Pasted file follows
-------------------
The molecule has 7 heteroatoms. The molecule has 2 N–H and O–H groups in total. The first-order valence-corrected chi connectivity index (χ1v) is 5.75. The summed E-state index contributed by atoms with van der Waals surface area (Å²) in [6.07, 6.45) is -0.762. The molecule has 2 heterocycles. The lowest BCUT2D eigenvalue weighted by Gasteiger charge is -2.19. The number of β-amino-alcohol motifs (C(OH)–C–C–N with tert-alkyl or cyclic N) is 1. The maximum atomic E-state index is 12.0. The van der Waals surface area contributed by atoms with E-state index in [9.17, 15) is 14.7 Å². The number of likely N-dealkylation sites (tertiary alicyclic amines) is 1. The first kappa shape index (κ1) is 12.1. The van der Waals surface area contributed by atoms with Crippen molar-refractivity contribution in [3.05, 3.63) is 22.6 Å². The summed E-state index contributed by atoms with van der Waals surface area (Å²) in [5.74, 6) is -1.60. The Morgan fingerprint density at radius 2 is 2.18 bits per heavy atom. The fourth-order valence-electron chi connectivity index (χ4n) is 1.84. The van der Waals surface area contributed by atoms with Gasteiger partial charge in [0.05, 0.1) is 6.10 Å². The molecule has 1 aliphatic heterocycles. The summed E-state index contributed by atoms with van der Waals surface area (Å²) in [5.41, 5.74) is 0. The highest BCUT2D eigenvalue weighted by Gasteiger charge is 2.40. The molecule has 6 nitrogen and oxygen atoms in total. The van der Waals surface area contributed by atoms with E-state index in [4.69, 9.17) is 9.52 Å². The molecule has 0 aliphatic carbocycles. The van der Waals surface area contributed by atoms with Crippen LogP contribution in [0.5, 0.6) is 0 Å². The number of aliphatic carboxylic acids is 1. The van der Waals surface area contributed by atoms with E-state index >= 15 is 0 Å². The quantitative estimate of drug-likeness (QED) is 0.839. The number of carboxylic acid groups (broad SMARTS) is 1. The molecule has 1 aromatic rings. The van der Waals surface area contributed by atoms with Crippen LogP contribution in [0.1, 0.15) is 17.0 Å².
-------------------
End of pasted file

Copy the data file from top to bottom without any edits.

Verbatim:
The molecule has 7 heteroatoms. The molecule has 2 N–H and O–H groups in total. The first-order valence-corrected chi connectivity index (χ1v) is 5.75. The summed E-state index contributed by atoms with van der Waals surface area (Å²) in [6.07, 6.45) is -0.762. The molecule has 2 heterocycles. The lowest BCUT2D eigenvalue weighted by Gasteiger charge is -2.19. The number of β-amino-alcohol motifs (C(OH)–C–C–N with tert-alkyl or cyclic N) is 1. The maximum atomic E-state index is 12.0. The van der Waals surface area contributed by atoms with E-state index in [9.17, 15) is 14.7 Å². The number of likely N-dealkylation sites (tertiary alicyclic amines) is 1. The first kappa shape index (κ1) is 12.1. The van der Waals surface area contributed by atoms with Crippen molar-refractivity contribution in [3.05, 3.63) is 22.6 Å². The summed E-state index contributed by atoms with van der Waals surface area (Å²) in [5.74, 6) is -1.60. The Morgan fingerprint density at radius 2 is 2.18 bits per heavy atom. The fourth-order valence-electron chi connectivity index (χ4n) is 1.84. The van der Waals surface area contributed by atoms with Gasteiger partial charge in [0.05, 0.1) is 6.10 Å². The molecule has 1 aliphatic heterocycles. The summed E-state index contributed by atoms with van der Waals surface area (Å²) in [5.41, 5.74) is 0. The highest BCUT2D eigenvalue weighted by Gasteiger charge is 2.40. The molecule has 6 nitrogen and oxygen atoms in total. The van der Waals surface area contributed by atoms with E-state index in [4.69, 9.17) is 9.52 Å². The molecule has 0 aliphatic carbocycles. The van der Waals surface area contributed by atoms with Crippen LogP contribution in [0.5, 0.6) is 0 Å². The number of aliphatic carboxylic acids is 1. The van der Waals surface area contributed by atoms with E-state index >= 15 is 0 Å². The quantitative estimate of drug-likeness (QED) is 0.839. The number of carboxylic acid groups (broad SMARTS) is 1. The molecule has 1 aromatic rings. The van der Waals surface area contributed by atoms with Crippen LogP contribution in [0.1, 0.15) is 17.0 Å².